Lead Editor Investigations
An injunction granted by the Industrial Court to Caribbean Airlines Ltd (CAL) to order pilots to work after a sickout from August 18-20, has been extended to November.
On August 21 at 1 am, CAL was granted an injunction by the Industrial Court and the pilot’s union, the Trinidad and Tobago Pilots Association (TTALPA) was instructed to direct workers/employees to immediately report to duty.
The injunction was in force until September 28.
At a news conference on August 24, CAL’s chief executive Garvin Medera said the injunction was to put a stop to the inconvenience which the airline faced.
The Guardian understands that the Attorney General’s office has now joined the matter and, as a result, the injunction has been extended until November 10.
Dionne Ligoure, head of Communications at CAL, yesterday made clear that the extension of the injunction was not due to any action on the part of the airline.
For the period August 18-20, 93 pilots at CAL called in sick which caused 60 flights to be cancelled and cost the company an estimated $15 million.
For its part, the pilots’ union has maintained that no industrial action took place.
Meanwhile, TTALPA has written to Francis Regis, the director general of the Trinidad and Tobago Civil Aviation Authority (CAA), seeking his guidance on how to deal with pilots who call in sick now that the court has determined that the sickout amounted to industrial action.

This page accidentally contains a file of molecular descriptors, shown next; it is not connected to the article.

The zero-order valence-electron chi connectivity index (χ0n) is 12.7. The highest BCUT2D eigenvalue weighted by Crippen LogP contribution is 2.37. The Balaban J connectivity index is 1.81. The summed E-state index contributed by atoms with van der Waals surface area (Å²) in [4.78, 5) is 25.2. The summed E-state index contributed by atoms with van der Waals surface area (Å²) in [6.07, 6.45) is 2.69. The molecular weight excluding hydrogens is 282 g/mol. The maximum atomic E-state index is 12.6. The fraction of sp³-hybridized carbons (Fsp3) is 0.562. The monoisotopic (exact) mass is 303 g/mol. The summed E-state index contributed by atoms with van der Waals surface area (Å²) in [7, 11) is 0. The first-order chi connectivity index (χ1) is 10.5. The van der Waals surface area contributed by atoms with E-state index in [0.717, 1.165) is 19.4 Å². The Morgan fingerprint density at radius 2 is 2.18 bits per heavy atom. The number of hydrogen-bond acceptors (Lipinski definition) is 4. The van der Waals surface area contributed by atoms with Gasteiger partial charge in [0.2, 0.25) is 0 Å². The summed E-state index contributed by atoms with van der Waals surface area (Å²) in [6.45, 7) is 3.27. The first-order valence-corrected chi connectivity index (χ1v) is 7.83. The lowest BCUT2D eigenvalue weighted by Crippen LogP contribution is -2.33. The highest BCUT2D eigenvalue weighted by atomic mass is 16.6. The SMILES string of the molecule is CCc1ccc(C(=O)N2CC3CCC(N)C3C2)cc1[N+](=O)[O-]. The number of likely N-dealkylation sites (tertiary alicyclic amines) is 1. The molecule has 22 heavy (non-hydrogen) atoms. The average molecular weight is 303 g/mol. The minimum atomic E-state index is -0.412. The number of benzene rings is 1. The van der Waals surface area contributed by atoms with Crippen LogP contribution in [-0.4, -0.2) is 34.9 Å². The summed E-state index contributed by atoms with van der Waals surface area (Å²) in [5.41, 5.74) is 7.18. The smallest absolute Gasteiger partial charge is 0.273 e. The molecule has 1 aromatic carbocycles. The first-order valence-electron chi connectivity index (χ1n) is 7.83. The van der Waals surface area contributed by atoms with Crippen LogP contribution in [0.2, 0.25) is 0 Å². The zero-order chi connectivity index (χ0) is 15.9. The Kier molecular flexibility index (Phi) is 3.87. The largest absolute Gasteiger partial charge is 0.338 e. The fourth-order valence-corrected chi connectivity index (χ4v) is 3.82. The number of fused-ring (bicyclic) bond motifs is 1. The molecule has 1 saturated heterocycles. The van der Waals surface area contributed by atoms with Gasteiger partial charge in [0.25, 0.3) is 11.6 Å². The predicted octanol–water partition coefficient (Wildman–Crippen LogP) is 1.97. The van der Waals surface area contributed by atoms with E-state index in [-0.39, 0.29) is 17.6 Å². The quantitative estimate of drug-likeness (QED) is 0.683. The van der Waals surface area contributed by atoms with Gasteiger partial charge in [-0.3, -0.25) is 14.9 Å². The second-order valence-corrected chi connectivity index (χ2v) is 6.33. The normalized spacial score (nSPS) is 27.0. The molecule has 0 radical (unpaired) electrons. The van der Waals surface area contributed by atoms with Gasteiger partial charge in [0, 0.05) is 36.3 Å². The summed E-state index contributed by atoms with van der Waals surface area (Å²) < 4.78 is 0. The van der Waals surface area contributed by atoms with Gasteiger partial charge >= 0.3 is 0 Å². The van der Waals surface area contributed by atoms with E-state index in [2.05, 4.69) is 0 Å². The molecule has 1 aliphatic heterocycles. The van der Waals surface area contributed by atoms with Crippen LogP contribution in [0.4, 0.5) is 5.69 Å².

The letter said while TTALPA has complied with the injunction, it was deeply concerned for the potential impact to the safety of CAL’s operation and wished to ensure there is no confusion for pilots.
At the news conference, Medera said the company was on a path to profitability after being in survival mode during the COVID period, with a view to publishing financial statements by early 2024, but the sickout action cost it millions in losses and hurt its reputation.
CAL is now sorting out compensation for its customers for the period.
This all happened because CAL and TTALPA are in disagreement over pilots’ new compensation packages. TTALPA represents 200 of CAL’s 217 pilots.
Guardian Media has reported that the airline’s offer of a 7.5 per cent pay increase- 0 per cent, 2.5 per cent, 2.5 per cent, 2.5 per cent and 0 per cent, for the period 2015-2020, coupled with a shift from a monthly to an hourly payment system, was being resisted by the pilots.
In turn, TTALPA’s counter-proposal is 10 per cent, comprising 0 per cent, 3 per cent, 3 per cent, 3 per cent and 1 per cent for the period 2015 to 2020.
CAL has also proposed to transition pilots from a monthly salary system to an hourly rate payment structure across all fleets, coupled with a reduction in the minimum work guarantee from 75 to 60 hours with overtime rates applied after 75 hours.
TTALPA made a reduced counteroffer of 0 per cent, 3 per cent, 3 per cent, 3 per cent and 1 per cent to CAL.